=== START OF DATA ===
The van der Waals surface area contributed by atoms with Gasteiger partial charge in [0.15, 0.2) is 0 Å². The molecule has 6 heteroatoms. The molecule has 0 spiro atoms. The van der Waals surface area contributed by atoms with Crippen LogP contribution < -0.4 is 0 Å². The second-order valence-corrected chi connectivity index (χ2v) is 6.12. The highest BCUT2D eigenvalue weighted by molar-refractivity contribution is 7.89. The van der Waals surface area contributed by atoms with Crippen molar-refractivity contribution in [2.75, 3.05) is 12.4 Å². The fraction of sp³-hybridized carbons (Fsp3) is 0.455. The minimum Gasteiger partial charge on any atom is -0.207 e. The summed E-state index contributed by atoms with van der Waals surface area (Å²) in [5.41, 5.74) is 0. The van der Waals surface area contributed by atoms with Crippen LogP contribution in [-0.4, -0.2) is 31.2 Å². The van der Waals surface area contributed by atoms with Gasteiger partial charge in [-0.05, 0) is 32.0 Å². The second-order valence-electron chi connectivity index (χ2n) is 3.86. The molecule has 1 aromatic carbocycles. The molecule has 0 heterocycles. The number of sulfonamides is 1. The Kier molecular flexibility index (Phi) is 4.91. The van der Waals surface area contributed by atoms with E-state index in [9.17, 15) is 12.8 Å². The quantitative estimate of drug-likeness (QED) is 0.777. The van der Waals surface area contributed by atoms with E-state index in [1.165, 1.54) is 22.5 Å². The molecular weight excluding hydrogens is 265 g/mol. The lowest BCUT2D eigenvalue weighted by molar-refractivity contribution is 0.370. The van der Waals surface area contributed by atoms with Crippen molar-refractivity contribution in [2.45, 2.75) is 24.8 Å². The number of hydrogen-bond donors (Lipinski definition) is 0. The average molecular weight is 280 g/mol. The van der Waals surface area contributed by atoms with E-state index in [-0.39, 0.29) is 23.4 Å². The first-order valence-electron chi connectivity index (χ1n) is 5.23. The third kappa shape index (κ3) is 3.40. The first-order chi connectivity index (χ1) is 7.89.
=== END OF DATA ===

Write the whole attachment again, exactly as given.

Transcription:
The van der Waals surface area contributed by atoms with Gasteiger partial charge in [0.15, 0.2) is 0 Å². The molecule has 6 heteroatoms. The molecule has 0 spiro atoms. The van der Waals surface area contributed by atoms with Crippen LogP contribution < -0.4 is 0 Å². The second-order valence-corrected chi connectivity index (χ2v) is 6.12. The highest BCUT2D eigenvalue weighted by molar-refractivity contribution is 7.89. The van der Waals surface area contributed by atoms with Crippen molar-refractivity contribution in [2.75, 3.05) is 12.4 Å². The fraction of sp³-hybridized carbons (Fsp3) is 0.455. The minimum Gasteiger partial charge on any atom is -0.207 e. The summed E-state index contributed by atoms with van der Waals surface area (Å²) in [5.41, 5.74) is 0. The van der Waals surface area contributed by atoms with Crippen LogP contribution in [-0.4, -0.2) is 31.2 Å². The van der Waals surface area contributed by atoms with Gasteiger partial charge in [-0.05, 0) is 32.0 Å². The second-order valence-electron chi connectivity index (χ2n) is 3.86. The molecule has 1 aromatic carbocycles. The molecule has 0 heterocycles. The number of sulfonamides is 1. The Kier molecular flexibility index (Phi) is 4.91. The van der Waals surface area contributed by atoms with E-state index in [9.17, 15) is 12.8 Å². The quantitative estimate of drug-likeness (QED) is 0.777. The van der Waals surface area contributed by atoms with E-state index in [1.165, 1.54) is 22.5 Å². The molecular weight excluding hydrogens is 265 g/mol. The lowest BCUT2D eigenvalue weighted by molar-refractivity contribution is 0.370. The van der Waals surface area contributed by atoms with Crippen molar-refractivity contribution in [2.45, 2.75) is 24.8 Å². The number of hydrogen-bond donors (Lipinski definition) is 0. The average molecular weight is 280 g/mol. The van der Waals surface area contributed by atoms with E-state index in [-0.39, 0.29) is 23.4 Å². The first-order valence-electron chi connectivity index (χ1n) is 5.23. The third kappa shape index (κ3) is 3.40. The first-order chi connectivity index (χ1) is 7.89.